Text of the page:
2. Which University will you attend?
  3. What will be your degree and major?
  4. Did you go to a University at your home country?
  5. What is your occupation at the moment?
  6. Why don’t you continue your studies in your home country?
  7. How many universities did you apply to and in which countries?
  8. How many universities sent you an admittance letter?
  9. Have you ever been to the U.S. before?
  10. Why did you choose a university in Boston?
  11. Where will you be staying while in the U.S.?
  12. What do you know about U.S. educational system?
  13. What is your English test score?
  14. What is your GPA from your previous institution?
  15. How will you deal with the cultural differences?
  16. Who will support you financially while you are in the U.S.?
  17. What do your parents do for a living?
  18. Have you received any scholarships for your education?
  19. How much is the cost of your education in the U.S.?
  20. What are your plans after you finish with your studies in the U.S.?
  21. Do you have relatives or friends in the U.S.?
  22. Do you have a career that you want to pursue after you finish with your studies?
  23. Tell me a little bit about your family. Do you have any siblings?

Please use this guide from NAFSA for your reference: 10 Points to Remember When Applying for a Student Visa.

Security Clearances

In some cases, the consulate may require a security clearance on the visa application. A visa may be approved, but cannot be issued until the security check is cleared. It is common for the security clearance to take a couple of weeks to a couple of months. If you are subject to a security clearance, please email International Admissions  at intadmissions@stfrancis.edu so we can advise on the implications of a delayed arrival.

Entering the U.S.

When preparing for your arrival to the U.S., you should plan your travel according to the information provided by your college. According to immigration regulations, F-1 student visa holders can enter the U.S. up to 30 days prior to the program report date on the I-20.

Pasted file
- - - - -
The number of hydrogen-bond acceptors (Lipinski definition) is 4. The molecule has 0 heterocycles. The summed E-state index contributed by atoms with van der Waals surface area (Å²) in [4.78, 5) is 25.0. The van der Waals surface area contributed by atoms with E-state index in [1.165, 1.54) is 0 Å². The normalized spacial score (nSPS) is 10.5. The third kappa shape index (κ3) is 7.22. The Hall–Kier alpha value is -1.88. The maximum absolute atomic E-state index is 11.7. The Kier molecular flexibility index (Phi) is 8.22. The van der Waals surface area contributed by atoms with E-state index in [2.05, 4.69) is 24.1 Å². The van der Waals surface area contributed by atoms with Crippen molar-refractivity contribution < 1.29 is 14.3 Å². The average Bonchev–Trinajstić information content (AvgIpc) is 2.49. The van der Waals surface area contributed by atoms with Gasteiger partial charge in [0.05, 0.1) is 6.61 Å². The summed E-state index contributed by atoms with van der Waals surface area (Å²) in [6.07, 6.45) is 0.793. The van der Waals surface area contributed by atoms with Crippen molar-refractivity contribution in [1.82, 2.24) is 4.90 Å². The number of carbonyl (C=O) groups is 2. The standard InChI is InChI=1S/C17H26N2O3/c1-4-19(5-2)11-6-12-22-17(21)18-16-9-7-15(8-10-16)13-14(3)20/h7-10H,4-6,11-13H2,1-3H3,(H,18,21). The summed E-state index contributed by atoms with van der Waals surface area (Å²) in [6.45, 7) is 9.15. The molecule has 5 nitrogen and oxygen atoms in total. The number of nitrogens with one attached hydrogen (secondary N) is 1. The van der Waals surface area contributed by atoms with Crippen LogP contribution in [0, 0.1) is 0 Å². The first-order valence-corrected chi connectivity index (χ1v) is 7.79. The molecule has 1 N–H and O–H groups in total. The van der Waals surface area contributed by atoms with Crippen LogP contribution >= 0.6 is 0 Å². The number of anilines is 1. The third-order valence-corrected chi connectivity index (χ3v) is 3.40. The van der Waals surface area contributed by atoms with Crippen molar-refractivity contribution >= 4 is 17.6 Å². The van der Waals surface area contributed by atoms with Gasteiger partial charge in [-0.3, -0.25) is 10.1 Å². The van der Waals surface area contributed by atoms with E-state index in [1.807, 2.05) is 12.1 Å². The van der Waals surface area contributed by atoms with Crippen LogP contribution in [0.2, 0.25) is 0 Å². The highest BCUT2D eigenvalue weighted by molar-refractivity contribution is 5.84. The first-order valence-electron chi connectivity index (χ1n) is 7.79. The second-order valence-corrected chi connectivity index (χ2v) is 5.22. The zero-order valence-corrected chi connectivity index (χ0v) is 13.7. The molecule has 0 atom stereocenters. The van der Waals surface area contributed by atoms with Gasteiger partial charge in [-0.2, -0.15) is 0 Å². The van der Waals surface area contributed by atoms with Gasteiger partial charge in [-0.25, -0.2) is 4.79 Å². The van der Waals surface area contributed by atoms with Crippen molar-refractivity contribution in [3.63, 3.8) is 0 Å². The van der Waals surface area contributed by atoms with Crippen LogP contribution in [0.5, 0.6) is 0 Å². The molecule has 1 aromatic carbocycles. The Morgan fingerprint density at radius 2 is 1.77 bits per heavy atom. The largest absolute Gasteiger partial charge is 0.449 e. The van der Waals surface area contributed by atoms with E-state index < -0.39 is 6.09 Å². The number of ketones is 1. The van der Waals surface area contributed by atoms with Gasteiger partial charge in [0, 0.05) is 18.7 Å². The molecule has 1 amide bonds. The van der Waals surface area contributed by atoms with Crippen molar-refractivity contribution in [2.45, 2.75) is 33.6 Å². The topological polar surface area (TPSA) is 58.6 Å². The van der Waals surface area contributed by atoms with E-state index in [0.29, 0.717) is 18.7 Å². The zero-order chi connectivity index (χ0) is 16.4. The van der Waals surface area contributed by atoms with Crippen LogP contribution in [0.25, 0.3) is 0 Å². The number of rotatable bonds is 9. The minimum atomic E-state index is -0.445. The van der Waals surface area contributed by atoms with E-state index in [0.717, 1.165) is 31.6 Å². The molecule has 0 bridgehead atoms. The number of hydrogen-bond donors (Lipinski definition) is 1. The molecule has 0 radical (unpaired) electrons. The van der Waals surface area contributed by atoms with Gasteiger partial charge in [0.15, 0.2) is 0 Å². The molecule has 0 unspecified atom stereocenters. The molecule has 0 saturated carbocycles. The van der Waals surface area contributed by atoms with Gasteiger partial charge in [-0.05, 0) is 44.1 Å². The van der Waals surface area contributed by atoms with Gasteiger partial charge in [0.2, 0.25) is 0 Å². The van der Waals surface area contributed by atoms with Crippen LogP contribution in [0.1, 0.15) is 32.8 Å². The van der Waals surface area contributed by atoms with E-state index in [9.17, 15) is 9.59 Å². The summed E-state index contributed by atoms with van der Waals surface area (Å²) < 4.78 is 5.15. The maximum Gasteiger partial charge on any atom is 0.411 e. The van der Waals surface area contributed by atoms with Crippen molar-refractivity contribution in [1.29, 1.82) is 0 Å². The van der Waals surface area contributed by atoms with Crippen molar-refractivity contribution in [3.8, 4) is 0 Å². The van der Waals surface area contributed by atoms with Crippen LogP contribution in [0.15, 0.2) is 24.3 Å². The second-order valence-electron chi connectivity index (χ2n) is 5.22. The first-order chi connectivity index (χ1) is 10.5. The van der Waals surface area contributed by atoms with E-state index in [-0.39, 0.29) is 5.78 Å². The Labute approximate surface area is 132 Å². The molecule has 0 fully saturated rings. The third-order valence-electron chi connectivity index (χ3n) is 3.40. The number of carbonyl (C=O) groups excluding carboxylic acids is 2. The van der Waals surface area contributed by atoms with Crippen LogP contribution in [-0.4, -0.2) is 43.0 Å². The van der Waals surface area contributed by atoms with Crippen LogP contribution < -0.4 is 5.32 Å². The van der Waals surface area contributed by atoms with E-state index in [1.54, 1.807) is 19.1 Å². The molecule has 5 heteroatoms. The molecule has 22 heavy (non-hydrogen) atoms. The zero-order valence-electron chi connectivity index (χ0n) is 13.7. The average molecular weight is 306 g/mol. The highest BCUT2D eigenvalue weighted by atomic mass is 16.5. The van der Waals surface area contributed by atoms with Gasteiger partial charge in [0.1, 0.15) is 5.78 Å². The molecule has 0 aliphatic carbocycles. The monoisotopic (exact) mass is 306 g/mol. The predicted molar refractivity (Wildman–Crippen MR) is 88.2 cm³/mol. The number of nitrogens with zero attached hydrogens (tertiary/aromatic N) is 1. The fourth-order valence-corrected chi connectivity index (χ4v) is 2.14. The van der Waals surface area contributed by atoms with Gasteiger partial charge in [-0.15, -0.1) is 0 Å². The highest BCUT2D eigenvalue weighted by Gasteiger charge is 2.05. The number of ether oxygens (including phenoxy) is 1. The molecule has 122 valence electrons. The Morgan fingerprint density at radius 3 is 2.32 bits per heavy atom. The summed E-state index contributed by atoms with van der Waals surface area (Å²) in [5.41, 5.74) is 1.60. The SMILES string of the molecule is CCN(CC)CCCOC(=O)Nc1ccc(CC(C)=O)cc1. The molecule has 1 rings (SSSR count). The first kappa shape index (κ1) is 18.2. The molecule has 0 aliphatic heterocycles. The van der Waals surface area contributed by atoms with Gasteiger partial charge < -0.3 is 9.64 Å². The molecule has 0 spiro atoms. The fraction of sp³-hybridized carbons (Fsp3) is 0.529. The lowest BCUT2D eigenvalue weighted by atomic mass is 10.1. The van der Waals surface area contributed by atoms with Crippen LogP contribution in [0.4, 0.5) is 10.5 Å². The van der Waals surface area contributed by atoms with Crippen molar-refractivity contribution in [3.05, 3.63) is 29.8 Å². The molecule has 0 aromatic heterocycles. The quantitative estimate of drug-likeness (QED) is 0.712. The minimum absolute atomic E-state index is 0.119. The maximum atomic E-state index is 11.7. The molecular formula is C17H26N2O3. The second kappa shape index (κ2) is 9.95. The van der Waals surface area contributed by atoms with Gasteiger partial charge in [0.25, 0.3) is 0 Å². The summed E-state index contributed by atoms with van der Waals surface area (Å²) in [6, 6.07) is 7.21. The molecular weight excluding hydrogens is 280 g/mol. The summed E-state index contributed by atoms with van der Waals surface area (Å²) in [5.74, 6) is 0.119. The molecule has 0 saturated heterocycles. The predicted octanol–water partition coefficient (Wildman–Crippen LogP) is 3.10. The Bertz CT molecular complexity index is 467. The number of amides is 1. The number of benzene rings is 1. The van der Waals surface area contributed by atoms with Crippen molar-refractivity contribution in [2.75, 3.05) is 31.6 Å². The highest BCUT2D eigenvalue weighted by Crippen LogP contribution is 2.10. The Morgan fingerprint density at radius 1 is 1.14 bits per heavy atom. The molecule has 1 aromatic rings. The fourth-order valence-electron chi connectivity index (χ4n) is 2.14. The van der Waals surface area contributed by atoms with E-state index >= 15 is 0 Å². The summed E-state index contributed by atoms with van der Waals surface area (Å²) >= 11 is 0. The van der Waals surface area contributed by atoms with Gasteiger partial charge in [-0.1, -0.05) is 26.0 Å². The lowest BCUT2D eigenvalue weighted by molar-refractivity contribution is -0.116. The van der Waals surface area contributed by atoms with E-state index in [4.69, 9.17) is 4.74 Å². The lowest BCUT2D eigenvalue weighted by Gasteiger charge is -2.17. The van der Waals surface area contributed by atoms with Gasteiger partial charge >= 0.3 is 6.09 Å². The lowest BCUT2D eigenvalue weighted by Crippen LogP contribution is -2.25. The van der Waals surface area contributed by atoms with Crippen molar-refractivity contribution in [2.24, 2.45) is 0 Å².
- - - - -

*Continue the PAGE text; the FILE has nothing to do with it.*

Students transferring to USF in F-1 status from another institution or changing their degree level at USF may stay in the U.S. or travel between programs. And, they may enter the U.S. more than 30 days before the new program start date listed on your I-20.

Documents to bring when entering the U.S.

  • Valid passport with an official F-1 visa stamp
  • Your original I-20 issued by USF
  • I-901 SEVIS fee receipt
  • Financial documents
  • Admissions letter

At the U.S. port of entry, you will be required to present your passport and I-20 to the immigration officer who will stamp your passport. In most cases, the officer notes “D/S” (Duration of Status) on your passport pages. This means you are allowed to stay in the U.S. for the length of time indicated on your I-20, provided that you maintain full-time enrollment and a valid F-1 visa status. Ensure your passport is properly stamped before exiting the immigration inspection area. Do not enter the U.S. in visitor status (B-1/B-2, WT, or WB). This status does not permit full-time study in the U.S. After your arrival, print your Admission (I-94) number at cbp.gov/I94 and keep a copy of all travel documents (I-94 information, F-1 visa, and I-20) for your personal records. Ensure your I-94 print out contains the correct information, including F-1 visa status and “Duration of Status.”

This is not legal advice and it is recommended that students reach out to their closest Embassy/consulate and/or Admissions counselor for proper guidance.